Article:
My best friend texted me in the evening to say she had a surprise for me. But instead we talked about the ingredients I should use to make vegetarian French toasts. For the next five minutes, our WhatsApp conversation was all about choosing between milk or curd with the vegetables to make the toast more delicious. We didn't talk about the surprise and I went inside my kitchen to cook. Just five minutes after that, another friend called me. I saw his name on my cellphone screen and smiled before I answered. I expected a few minutes of casual chit-chat while I cut onions. But even this phone call centred on food. He wanted to know how to make a certain type of dal with green grams. I answered without a thought and he disconnected the call.
What struck me in that moment was how our friendship had changed. I became friends with most of my currently super-close-people when I was 18. Today I am about 10 years older, as are they of course. From discussing assignments, classmates, upcoming movies, crushes and arguments with our parents, we have reached a point where we talk about cooking and cleaning, marriages and promotions and the idea of settling down. What's beautiful about this thought is the realization that with us, our bond grew as well.
Despite being in different continents, the only thing that's really between us is a screen.
Ten years ago, we were all in India, living in the same small city, meeting almost every day for class. Now, I live in the United States and the others are spread across the globe in different cities, countries and continents. On most days when I talk to them, at separate points in the conversation, we shamelessly admit "we're old" and laugh. We don't go to bars and dance as much as we sit on our couches and talk, even though we are all miles apart. One of my friends in India usually Facetimes with me while he cooks his lunch early morning; I sit back after dinner at night and watch him add salt and pepper in his capsicum gravy. Another one in Singapore Skypes with me before he sleeps on Saturday nights while I swiftly brush my teeth and join him with my morning coffee.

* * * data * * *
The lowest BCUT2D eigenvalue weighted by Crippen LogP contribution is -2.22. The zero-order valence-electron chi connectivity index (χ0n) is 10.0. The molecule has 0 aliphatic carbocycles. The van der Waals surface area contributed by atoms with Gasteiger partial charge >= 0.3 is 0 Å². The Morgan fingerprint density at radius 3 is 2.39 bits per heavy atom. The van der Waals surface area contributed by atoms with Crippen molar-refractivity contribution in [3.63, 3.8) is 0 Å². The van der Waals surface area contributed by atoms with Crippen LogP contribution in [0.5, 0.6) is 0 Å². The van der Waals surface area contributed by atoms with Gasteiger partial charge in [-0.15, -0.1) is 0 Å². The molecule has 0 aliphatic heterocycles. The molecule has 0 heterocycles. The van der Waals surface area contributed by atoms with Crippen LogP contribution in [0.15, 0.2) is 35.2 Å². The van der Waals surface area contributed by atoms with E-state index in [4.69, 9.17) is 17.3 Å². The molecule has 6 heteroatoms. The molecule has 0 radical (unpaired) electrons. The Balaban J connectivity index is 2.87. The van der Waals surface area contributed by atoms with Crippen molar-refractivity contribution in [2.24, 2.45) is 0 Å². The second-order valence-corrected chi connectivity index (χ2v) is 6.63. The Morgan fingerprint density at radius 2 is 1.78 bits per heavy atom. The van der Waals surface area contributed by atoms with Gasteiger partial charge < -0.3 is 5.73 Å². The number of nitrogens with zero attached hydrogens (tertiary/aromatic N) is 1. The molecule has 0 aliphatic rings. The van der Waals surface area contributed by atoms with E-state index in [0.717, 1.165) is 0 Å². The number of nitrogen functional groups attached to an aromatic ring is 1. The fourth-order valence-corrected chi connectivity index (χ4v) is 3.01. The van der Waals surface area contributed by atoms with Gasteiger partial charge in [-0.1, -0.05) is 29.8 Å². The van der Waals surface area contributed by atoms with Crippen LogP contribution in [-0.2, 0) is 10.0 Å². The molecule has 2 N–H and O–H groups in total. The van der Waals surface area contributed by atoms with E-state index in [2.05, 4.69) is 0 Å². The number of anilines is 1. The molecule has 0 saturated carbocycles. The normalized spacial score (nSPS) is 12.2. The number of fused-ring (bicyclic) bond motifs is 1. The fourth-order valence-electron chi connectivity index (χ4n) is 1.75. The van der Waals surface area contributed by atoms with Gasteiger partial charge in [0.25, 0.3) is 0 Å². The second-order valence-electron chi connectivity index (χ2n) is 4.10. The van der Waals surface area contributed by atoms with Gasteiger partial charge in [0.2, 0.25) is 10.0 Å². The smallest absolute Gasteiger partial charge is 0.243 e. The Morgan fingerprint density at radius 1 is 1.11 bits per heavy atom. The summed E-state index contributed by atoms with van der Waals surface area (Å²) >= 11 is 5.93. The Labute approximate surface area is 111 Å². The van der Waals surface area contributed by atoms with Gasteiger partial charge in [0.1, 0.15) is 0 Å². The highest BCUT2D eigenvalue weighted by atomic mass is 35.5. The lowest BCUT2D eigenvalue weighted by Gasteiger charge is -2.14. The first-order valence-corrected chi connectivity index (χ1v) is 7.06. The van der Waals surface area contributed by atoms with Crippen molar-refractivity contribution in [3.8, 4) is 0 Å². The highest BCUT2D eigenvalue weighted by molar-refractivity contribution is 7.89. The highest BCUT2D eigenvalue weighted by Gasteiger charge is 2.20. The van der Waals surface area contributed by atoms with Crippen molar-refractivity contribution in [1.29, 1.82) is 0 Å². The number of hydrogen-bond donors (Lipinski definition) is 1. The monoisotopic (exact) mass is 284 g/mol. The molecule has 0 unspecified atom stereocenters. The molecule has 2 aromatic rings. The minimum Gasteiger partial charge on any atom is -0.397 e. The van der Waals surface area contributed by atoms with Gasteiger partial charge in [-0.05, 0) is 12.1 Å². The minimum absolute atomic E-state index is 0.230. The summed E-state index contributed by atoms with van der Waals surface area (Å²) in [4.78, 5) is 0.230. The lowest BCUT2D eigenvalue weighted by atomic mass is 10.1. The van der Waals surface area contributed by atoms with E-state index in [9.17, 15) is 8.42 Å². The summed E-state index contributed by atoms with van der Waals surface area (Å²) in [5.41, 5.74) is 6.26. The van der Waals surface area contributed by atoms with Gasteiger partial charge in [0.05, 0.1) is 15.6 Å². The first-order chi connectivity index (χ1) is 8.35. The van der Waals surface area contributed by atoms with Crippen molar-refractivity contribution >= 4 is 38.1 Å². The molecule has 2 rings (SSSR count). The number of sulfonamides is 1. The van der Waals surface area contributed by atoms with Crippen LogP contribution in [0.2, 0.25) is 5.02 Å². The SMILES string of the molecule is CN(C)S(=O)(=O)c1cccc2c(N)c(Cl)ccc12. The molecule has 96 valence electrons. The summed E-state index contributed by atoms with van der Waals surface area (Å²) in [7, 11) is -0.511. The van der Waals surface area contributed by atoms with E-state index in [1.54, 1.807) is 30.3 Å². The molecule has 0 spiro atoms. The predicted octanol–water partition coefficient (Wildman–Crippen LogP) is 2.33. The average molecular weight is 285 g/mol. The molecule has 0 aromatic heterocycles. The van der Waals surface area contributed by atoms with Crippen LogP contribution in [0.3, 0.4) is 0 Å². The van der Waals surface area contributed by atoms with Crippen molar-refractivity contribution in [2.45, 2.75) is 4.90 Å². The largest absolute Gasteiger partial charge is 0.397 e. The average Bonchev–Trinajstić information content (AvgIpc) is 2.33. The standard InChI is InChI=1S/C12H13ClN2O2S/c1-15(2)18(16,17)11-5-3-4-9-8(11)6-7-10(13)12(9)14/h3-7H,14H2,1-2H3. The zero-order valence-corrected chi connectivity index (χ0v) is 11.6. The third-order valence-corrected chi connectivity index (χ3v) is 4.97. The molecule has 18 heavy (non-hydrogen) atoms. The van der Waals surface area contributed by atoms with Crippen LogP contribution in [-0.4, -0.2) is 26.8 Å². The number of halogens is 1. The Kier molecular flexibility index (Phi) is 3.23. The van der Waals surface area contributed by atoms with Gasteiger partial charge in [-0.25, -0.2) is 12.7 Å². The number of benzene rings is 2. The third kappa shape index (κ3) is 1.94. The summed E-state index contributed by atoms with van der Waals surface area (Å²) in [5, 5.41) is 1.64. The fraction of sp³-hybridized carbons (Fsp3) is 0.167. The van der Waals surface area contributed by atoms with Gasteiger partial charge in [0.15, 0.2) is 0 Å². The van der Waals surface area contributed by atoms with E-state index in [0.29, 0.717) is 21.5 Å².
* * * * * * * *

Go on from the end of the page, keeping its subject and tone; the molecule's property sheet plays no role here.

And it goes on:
I haven't met some of these friends in years, but I can still see a white hair popping out of someone's neat black 'do, I can still discern signs of freckles on their facial skin through the lens of technology. I can see the furniture in their new homes and the new clothes they got that weekend as they turn their phone or laptop cameras toward anything they want to show off. I can still fight with them over silly things and let them see my tears when I cry. Despite being in different continents, the only thing that's really between us is a screen.
In a few years, I'll see some of them become parents and their hair will gradually turn grey. There'll be wives and husbands, babies and poop and unseen developments in all of our lives. We'll grow older, stress out more, take pills as we speak, suffer from backaches and knee aches and yet we'll have each other. On the other side of the screen.